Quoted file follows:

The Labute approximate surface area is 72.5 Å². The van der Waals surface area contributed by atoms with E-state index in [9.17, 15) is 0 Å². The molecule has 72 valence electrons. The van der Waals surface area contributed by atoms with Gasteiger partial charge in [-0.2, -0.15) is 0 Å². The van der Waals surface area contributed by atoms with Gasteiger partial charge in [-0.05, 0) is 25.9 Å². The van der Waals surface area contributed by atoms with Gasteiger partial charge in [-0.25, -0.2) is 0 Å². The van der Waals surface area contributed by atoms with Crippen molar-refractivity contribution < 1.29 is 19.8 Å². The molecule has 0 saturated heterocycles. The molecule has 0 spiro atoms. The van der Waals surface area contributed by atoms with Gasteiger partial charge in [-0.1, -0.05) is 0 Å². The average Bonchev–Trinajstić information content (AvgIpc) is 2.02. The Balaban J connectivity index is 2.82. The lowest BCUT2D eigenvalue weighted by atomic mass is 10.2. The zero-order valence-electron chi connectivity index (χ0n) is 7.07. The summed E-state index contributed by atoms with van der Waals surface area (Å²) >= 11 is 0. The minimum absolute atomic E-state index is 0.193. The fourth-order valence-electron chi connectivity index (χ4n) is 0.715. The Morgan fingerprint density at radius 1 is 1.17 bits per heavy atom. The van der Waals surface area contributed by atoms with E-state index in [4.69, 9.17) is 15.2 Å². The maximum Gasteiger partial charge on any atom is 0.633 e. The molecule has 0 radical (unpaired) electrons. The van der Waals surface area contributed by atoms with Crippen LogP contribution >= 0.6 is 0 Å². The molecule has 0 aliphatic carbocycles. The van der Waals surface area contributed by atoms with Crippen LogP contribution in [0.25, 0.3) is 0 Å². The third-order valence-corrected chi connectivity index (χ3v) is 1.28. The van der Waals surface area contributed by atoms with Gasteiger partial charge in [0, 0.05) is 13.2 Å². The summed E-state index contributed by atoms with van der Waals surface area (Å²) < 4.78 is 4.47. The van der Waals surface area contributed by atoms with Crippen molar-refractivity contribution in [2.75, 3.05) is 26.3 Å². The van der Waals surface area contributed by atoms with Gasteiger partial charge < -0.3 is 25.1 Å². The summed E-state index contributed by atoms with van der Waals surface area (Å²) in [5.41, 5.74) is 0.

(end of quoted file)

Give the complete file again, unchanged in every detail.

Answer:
The Labute approximate surface area is 72.5 Å². The van der Waals surface area contributed by atoms with E-state index in [9.17, 15) is 0 Å². The molecule has 72 valence electrons. The van der Waals surface area contributed by atoms with Gasteiger partial charge in [-0.2, -0.15) is 0 Å². The van der Waals surface area contributed by atoms with Gasteiger partial charge in [-0.05, 0) is 25.9 Å². The van der Waals surface area contributed by atoms with Gasteiger partial charge in [-0.25, -0.2) is 0 Å². The van der Waals surface area contributed by atoms with Crippen molar-refractivity contribution < 1.29 is 19.8 Å². The molecule has 0 saturated heterocycles. The molecule has 0 spiro atoms. The van der Waals surface area contributed by atoms with Gasteiger partial charge in [-0.1, -0.05) is 0 Å². The average Bonchev–Trinajstić information content (AvgIpc) is 2.02. The Balaban J connectivity index is 2.82. The lowest BCUT2D eigenvalue weighted by atomic mass is 10.2. The zero-order valence-electron chi connectivity index (χ0n) is 7.07. The summed E-state index contributed by atoms with van der Waals surface area (Å²) >= 11 is 0. The minimum absolute atomic E-state index is 0.193. The fourth-order valence-electron chi connectivity index (χ4n) is 0.715. The Morgan fingerprint density at radius 1 is 1.17 bits per heavy atom. The van der Waals surface area contributed by atoms with E-state index in [4.69, 9.17) is 15.2 Å². The maximum Gasteiger partial charge on any atom is 0.633 e. The molecule has 0 radical (unpaired) electrons. The van der Waals surface area contributed by atoms with Crippen LogP contribution >= 0.6 is 0 Å². The molecule has 0 aliphatic carbocycles. The van der Waals surface area contributed by atoms with Crippen LogP contribution in [0.25, 0.3) is 0 Å². The third-order valence-corrected chi connectivity index (χ3v) is 1.28. The van der Waals surface area contributed by atoms with Gasteiger partial charge in [0, 0.05) is 13.2 Å². The summed E-state index contributed by atoms with van der Waals surface area (Å²) < 4.78 is 4.47. The van der Waals surface area contributed by atoms with Crippen molar-refractivity contribution in [2.75, 3.05) is 26.3 Å². The van der Waals surface area contributed by atoms with Gasteiger partial charge < -0.3 is 25.1 Å². The summed E-state index contributed by atoms with van der Waals surface area (Å²) in [5.41, 5.74) is 0.